Newspaper article International New York Times

Immigrants Face Formidable Hurdles in Europe

Newspaper article International New York Times

Immigrants Face Formidable Hurdles in Europe

Article excerpt

Anti-immigrant rhetoric aside, migrants tend to have an easier time integrating into American society than Europe's.

The United States has some of the developed world's most hostile policies toward its immigrant population.

Start with the special police forces dedicated to persecute and deport over a quarter of the nation's immigrants, the estimated 11 million who entered the country without authorization. Then there are the nonexistent labor laws to shield them from wage theft and perilous jobs.

And don't get me started on America's stingy social insurance. Even legal permanent residents are barred from a host of government programs, including Medicaid, food stamps and other welfare programs.

So why is it that immigrants in the United States -- including those here illegally -- have managed to integrate far more successfully into the American economy and its social fabric than foreigners arriving to the relatively coddled states of the European Union, where they often enjoy immediate access to a panoply of rights and benefits?

There is no question that citizens across the West are gripped by anxiety about immigration, whether it is fear of imported terrorism or the xenophobia of natives threatened by ethnic diversity.

But closing the door to Muslims or building a wall across the southern border, Donald Trump notwithstanding, is not going to stop the many immigrants from impoverished fringes of the globe from continuing to make their way toward the wealthy and relatively secure societies of Europe and the United States.

Contrasting the experiences in Europe and the United States could help us better enable immigrants and their descendants to identify themselves and flourish in the new world in which they live. And it will improve the prospects for greater economic growth and less strife for the rest of us.

The very notion of integration is nebulous, of course. By some standards, one could say immigrants to the United States integrate poorly. Rates of naturalization are low. Less educated immigrants often work for very low wages. Immigrant poverty rates in the United States are substantially higher than in the European Union.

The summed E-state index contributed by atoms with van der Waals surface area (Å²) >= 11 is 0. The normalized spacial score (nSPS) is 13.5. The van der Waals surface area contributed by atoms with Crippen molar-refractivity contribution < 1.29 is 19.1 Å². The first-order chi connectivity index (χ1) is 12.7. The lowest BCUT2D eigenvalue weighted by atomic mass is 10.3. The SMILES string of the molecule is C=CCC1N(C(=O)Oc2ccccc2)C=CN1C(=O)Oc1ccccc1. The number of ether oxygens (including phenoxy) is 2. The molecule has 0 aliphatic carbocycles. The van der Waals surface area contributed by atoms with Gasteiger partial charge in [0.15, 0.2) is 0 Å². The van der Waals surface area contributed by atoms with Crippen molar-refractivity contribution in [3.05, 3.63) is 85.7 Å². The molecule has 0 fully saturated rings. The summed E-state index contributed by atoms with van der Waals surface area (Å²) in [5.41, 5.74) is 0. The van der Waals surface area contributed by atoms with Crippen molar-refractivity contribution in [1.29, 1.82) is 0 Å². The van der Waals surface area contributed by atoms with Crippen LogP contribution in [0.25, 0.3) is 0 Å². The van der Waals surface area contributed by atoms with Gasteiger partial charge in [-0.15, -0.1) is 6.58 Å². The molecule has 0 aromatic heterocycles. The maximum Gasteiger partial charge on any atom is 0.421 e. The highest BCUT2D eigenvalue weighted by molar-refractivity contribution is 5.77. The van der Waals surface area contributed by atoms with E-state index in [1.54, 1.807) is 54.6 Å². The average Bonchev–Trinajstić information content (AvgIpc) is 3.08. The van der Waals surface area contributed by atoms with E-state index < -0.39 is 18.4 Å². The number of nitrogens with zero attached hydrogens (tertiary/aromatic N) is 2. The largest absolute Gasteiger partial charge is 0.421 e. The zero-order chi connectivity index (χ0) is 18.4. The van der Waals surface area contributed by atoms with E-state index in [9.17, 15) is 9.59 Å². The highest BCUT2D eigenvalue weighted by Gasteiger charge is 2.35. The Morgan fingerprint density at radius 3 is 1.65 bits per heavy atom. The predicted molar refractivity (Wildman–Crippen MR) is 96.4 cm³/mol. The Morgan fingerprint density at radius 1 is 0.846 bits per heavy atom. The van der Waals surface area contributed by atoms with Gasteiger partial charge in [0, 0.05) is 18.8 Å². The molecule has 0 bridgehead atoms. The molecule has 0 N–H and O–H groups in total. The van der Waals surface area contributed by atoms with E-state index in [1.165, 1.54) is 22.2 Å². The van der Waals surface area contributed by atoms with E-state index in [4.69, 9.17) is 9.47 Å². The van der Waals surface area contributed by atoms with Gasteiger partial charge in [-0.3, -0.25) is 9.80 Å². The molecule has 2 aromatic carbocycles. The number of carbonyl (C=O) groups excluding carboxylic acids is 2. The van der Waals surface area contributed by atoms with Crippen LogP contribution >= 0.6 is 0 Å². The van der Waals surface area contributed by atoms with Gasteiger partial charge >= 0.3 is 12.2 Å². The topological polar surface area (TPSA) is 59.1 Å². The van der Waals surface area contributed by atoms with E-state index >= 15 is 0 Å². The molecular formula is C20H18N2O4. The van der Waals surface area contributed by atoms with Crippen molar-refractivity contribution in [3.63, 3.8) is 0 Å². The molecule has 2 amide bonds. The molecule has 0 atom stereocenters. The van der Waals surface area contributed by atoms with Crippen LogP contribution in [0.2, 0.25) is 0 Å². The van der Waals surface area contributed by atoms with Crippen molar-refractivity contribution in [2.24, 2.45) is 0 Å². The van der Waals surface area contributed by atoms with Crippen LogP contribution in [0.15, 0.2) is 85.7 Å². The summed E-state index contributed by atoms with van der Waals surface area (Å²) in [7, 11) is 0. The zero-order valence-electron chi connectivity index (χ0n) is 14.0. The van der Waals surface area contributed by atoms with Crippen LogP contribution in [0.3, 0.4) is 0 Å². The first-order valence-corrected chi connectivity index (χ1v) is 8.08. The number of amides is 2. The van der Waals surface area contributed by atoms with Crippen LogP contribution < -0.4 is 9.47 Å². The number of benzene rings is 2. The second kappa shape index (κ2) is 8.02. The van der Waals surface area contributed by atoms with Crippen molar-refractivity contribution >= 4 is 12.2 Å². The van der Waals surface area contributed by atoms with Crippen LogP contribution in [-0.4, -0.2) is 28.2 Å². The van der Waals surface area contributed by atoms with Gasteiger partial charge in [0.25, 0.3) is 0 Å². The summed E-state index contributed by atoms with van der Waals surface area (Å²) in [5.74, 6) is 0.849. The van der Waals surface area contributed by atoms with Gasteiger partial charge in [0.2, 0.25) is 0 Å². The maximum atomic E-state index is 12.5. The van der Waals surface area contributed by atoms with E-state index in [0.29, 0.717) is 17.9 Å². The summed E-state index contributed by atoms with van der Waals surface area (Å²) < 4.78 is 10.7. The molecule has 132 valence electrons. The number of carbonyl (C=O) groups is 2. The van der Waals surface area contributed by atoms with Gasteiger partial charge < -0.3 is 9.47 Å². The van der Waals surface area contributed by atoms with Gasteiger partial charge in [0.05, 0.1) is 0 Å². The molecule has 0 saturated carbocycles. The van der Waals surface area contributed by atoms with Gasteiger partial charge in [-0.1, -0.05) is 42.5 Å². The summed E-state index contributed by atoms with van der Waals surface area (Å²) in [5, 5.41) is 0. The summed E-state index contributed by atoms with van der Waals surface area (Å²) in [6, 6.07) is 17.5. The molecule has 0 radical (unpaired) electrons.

Yet progress is evident. Reporting among some of the poorest illegal immigrants toiling on America's farms and construction sites, I have encountered a sense of achievement and possibility that belies their harsh living conditions. It contrasts markedly with the sense of exclusion and alienation reported from immigrant enclaves across Europe.

A report released in September by the National Academies of Sciences, Engineering and Medicine noted than more immigrants buy into the American dream than native-born Americans: 70 percent believe their children will be better off than themselves. Among American-born parents, only 50 percent believe that.

Richard Alba and Nancy Foner, sociologists at the City University of New York, just published the book "Strangers No More" (Princeton University Press). In it, they compare the challenges facing low- status immigrants in North America and Western Europe. In the end, they do not make a definitive call on which experience is best.

"There are complex arrays of similarities and differences," Professor Alba told me.

Still, they identify unique hurdles in the way of immigrants that make it difficult for those coming from outside the bloc to get ahead in Europe.

Among the most salient is Europe's segmented labor market, difficult for newcomers to crack. In the United States, less- educated immigrants may work for little pay. But the vast majority of them work. The employment rate of immigrants is higher in the United States than that of natives. In Europe, it is lower.

A report about the integration of immigrants issued over the summer by the Organization for Economic Cooperation and Development noted that more than a fifth of Europe's immigrants from outside the European Union are unemployed, about double the rate of Union nationals. …

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